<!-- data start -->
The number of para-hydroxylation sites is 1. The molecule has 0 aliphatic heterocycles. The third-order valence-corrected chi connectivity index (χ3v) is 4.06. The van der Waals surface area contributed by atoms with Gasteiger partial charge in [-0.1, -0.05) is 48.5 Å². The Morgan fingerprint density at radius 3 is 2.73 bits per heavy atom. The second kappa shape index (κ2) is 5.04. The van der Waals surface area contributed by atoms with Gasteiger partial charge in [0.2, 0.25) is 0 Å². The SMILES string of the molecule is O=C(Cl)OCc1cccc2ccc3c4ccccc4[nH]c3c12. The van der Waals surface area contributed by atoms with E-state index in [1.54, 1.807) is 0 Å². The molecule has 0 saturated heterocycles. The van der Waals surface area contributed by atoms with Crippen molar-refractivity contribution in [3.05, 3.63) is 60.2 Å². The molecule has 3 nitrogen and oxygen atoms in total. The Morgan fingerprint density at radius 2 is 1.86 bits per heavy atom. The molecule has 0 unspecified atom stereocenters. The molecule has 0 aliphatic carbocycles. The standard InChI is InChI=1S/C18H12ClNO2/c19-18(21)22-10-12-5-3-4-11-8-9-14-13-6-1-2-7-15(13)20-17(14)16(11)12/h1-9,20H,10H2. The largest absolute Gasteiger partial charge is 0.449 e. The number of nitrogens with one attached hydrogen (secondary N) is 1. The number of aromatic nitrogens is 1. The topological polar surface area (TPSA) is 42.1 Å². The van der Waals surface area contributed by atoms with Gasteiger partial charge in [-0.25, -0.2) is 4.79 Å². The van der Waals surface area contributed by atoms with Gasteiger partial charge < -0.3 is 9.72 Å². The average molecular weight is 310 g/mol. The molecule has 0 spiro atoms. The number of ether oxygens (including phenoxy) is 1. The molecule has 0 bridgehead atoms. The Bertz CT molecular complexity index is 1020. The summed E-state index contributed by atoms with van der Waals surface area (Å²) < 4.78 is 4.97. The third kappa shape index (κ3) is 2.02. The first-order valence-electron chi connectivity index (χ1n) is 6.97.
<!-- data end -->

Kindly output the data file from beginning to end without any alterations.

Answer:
The number of para-hydroxylation sites is 1. The molecule has 0 aliphatic heterocycles. The third-order valence-corrected chi connectivity index (χ3v) is 4.06. The van der Waals surface area contributed by atoms with Gasteiger partial charge in [-0.1, -0.05) is 48.5 Å². The Morgan fingerprint density at radius 3 is 2.73 bits per heavy atom. The second kappa shape index (κ2) is 5.04. The van der Waals surface area contributed by atoms with Gasteiger partial charge in [0.2, 0.25) is 0 Å². The SMILES string of the molecule is O=C(Cl)OCc1cccc2ccc3c4ccccc4[nH]c3c12. The van der Waals surface area contributed by atoms with E-state index in [1.54, 1.807) is 0 Å². The molecule has 0 saturated heterocycles. The van der Waals surface area contributed by atoms with Crippen molar-refractivity contribution in [3.05, 3.63) is 60.2 Å². The molecule has 3 nitrogen and oxygen atoms in total. The Morgan fingerprint density at radius 2 is 1.86 bits per heavy atom. The molecule has 0 unspecified atom stereocenters. The molecule has 0 aliphatic carbocycles. The standard InChI is InChI=1S/C18H12ClNO2/c19-18(21)22-10-12-5-3-4-11-8-9-14-13-6-1-2-7-15(13)20-17(14)16(11)12/h1-9,20H,10H2. The largest absolute Gasteiger partial charge is 0.449 e. The number of nitrogens with one attached hydrogen (secondary N) is 1. The number of aromatic nitrogens is 1. The topological polar surface area (TPSA) is 42.1 Å². The van der Waals surface area contributed by atoms with Gasteiger partial charge in [-0.25, -0.2) is 4.79 Å². The van der Waals surface area contributed by atoms with Gasteiger partial charge < -0.3 is 9.72 Å². The average molecular weight is 310 g/mol. The molecule has 0 spiro atoms. The number of ether oxygens (including phenoxy) is 1. The molecule has 0 bridgehead atoms. The Bertz CT molecular complexity index is 1020. The summed E-state index contributed by atoms with van der Waals surface area (Å²) < 4.78 is 4.97. The third kappa shape index (κ3) is 2.02. The first-order valence-electron chi connectivity index (χ1n) is 6.97.